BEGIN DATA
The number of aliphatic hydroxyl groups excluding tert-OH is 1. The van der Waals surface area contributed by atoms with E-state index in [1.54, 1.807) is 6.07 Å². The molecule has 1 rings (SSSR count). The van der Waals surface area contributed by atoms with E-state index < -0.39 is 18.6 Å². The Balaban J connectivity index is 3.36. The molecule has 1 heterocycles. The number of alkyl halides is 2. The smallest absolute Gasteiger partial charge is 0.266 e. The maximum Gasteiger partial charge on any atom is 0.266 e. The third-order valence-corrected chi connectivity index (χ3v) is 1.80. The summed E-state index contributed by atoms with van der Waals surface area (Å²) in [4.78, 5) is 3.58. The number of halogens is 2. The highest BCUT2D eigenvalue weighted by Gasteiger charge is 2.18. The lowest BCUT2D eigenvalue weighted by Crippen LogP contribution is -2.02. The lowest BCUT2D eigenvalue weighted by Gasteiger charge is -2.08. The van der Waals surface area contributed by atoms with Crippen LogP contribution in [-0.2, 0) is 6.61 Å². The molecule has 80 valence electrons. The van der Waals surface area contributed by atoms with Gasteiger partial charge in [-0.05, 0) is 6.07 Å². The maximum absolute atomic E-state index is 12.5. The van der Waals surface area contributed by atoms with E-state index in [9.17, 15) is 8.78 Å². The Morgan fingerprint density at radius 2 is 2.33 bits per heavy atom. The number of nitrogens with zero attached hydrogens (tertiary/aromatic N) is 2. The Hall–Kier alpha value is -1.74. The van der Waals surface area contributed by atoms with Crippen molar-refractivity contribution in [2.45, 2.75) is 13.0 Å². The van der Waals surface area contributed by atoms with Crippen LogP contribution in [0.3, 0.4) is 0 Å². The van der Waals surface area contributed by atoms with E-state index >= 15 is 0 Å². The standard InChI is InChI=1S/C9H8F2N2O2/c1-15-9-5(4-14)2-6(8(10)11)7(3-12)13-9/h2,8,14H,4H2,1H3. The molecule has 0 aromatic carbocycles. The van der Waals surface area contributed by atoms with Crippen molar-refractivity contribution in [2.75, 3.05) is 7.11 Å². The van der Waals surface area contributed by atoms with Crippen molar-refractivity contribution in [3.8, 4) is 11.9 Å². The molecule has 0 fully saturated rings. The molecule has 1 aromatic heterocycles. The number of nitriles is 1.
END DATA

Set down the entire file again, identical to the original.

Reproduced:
The number of aliphatic hydroxyl groups excluding tert-OH is 1. The van der Waals surface area contributed by atoms with E-state index in [1.54, 1.807) is 6.07 Å². The molecule has 1 rings (SSSR count). The van der Waals surface area contributed by atoms with E-state index < -0.39 is 18.6 Å². The Balaban J connectivity index is 3.36. The molecule has 1 heterocycles. The number of alkyl halides is 2. The smallest absolute Gasteiger partial charge is 0.266 e. The maximum Gasteiger partial charge on any atom is 0.266 e. The third-order valence-corrected chi connectivity index (χ3v) is 1.80. The summed E-state index contributed by atoms with van der Waals surface area (Å²) in [4.78, 5) is 3.58. The number of halogens is 2. The highest BCUT2D eigenvalue weighted by Gasteiger charge is 2.18. The lowest BCUT2D eigenvalue weighted by Crippen LogP contribution is -2.02. The lowest BCUT2D eigenvalue weighted by Gasteiger charge is -2.08. The van der Waals surface area contributed by atoms with Crippen LogP contribution in [-0.2, 0) is 6.61 Å². The molecule has 80 valence electrons. The van der Waals surface area contributed by atoms with Gasteiger partial charge in [-0.05, 0) is 6.07 Å². The maximum absolute atomic E-state index is 12.5. The van der Waals surface area contributed by atoms with E-state index in [9.17, 15) is 8.78 Å². The Morgan fingerprint density at radius 2 is 2.33 bits per heavy atom. The number of nitrogens with zero attached hydrogens (tertiary/aromatic N) is 2. The Hall–Kier alpha value is -1.74. The van der Waals surface area contributed by atoms with Crippen molar-refractivity contribution in [2.45, 2.75) is 13.0 Å². The van der Waals surface area contributed by atoms with Crippen LogP contribution in [0.3, 0.4) is 0 Å². The van der Waals surface area contributed by atoms with E-state index >= 15 is 0 Å². The standard InChI is InChI=1S/C9H8F2N2O2/c1-15-9-5(4-14)2-6(8(10)11)7(3-12)13-9/h2,8,14H,4H2,1H3. The molecule has 0 aromatic carbocycles. The van der Waals surface area contributed by atoms with Crippen molar-refractivity contribution in [2.75, 3.05) is 7.11 Å². The van der Waals surface area contributed by atoms with Crippen molar-refractivity contribution in [3.8, 4) is 11.9 Å². The molecule has 0 fully saturated rings. The molecule has 1 aromatic heterocycles. The number of nitriles is 1.